I knew this movie was one of Mouse’s favorites of all time. Gearing up to watch it, though, my heart and mind were a little distracted. I’ve been feeling at a real loss at the state of our world, and particularly the ways in which Black life is valued in this country. I started reading The New Jim Crow by Michelle Alexander, which outlines in scathing detail the undeniable systemic racism of our criminal justice system. We sat down to watch Braveheart, and I thought it would be far removed from what was most at the forefront of my mind. I didn’t think a film that took place in Scotland would have anything at all to do with some of the frustration and powerlessness I was feeling.
But I was not entirely correct. Braveheart is a powerful story of individuals rising up against oppression. It’s about those who are marginalized banding together in the interest of their own humanity and in the interest of justice. I had to suspend a lot of what I know about Mel Gibson as a person and focus instead on the incredible character he plays – William Wallace, a proud Scot who has witnessed brutality and atrocity towards his people and even his own father from a young age. He is all too familiar with what it is like to live under tyranny in the guise of the “law” – namely oppression by English soldiers and lords. The English are there because King Edward “Longshanks” of England has successfully conquered Scotland and has been shoring up his power there for some time. These people occupy the land of the Scots and act with impunity – partaking in a tradition of raping newlywed young Scot women on the day of their weddings as part of a “law” which protects them from doing so. Wallace has gotten to see other parts of the world, having been raised by his Uncle Argyle in Rome. He has ability to speak other languages and sense of life beyond this occupation. When the English soldiers attempt to rape his childhood love, a woman he married in secret, the two of them fight back. Tragically, she doesn’t make the confrontation out alive – but Wallace does, and is driven to fight English oppression over Scotland once and for all.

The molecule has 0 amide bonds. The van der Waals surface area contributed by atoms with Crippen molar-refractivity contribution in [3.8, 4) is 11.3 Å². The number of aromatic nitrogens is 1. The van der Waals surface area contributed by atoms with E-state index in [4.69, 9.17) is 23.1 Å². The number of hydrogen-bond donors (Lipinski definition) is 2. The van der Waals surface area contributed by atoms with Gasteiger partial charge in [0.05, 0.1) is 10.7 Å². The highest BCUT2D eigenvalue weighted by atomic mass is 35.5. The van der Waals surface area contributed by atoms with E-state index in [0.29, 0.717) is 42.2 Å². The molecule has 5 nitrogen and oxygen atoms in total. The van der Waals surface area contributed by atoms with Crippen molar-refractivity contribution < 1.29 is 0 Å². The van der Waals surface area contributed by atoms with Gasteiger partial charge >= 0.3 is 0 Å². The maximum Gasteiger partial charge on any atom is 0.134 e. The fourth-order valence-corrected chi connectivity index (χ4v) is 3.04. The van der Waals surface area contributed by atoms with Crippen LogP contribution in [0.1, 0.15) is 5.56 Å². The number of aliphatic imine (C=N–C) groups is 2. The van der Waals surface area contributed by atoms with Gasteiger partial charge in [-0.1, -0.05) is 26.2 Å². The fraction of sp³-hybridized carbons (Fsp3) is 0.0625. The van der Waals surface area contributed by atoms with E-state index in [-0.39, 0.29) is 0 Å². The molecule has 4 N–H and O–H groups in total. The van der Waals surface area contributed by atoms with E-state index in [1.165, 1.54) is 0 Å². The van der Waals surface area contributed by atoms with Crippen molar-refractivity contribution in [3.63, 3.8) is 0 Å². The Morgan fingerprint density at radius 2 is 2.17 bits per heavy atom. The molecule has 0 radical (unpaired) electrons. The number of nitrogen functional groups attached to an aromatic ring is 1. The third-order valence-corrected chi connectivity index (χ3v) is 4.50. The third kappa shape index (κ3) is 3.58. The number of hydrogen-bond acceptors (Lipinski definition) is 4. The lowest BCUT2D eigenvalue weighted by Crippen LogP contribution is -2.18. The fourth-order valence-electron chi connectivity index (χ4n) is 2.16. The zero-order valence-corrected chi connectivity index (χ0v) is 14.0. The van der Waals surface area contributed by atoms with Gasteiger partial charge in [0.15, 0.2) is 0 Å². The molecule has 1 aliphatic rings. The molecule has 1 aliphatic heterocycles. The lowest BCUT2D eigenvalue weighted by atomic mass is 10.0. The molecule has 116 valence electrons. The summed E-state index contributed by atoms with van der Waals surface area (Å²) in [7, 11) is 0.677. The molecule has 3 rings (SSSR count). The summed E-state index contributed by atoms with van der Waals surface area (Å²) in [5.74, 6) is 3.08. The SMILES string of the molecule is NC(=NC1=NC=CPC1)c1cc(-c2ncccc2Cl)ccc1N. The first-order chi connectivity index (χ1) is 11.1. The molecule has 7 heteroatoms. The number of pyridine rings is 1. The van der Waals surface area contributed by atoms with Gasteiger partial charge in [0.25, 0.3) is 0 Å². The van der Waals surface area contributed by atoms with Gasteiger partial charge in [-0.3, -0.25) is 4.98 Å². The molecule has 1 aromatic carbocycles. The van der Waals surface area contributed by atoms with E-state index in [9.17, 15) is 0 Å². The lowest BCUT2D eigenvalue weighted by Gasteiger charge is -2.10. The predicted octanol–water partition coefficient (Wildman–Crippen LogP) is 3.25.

YES YES YES! I’ve referred to Braveheart as the “greatest movie of all time” only half-jokingly. I love it dearly and I think it is Continue reading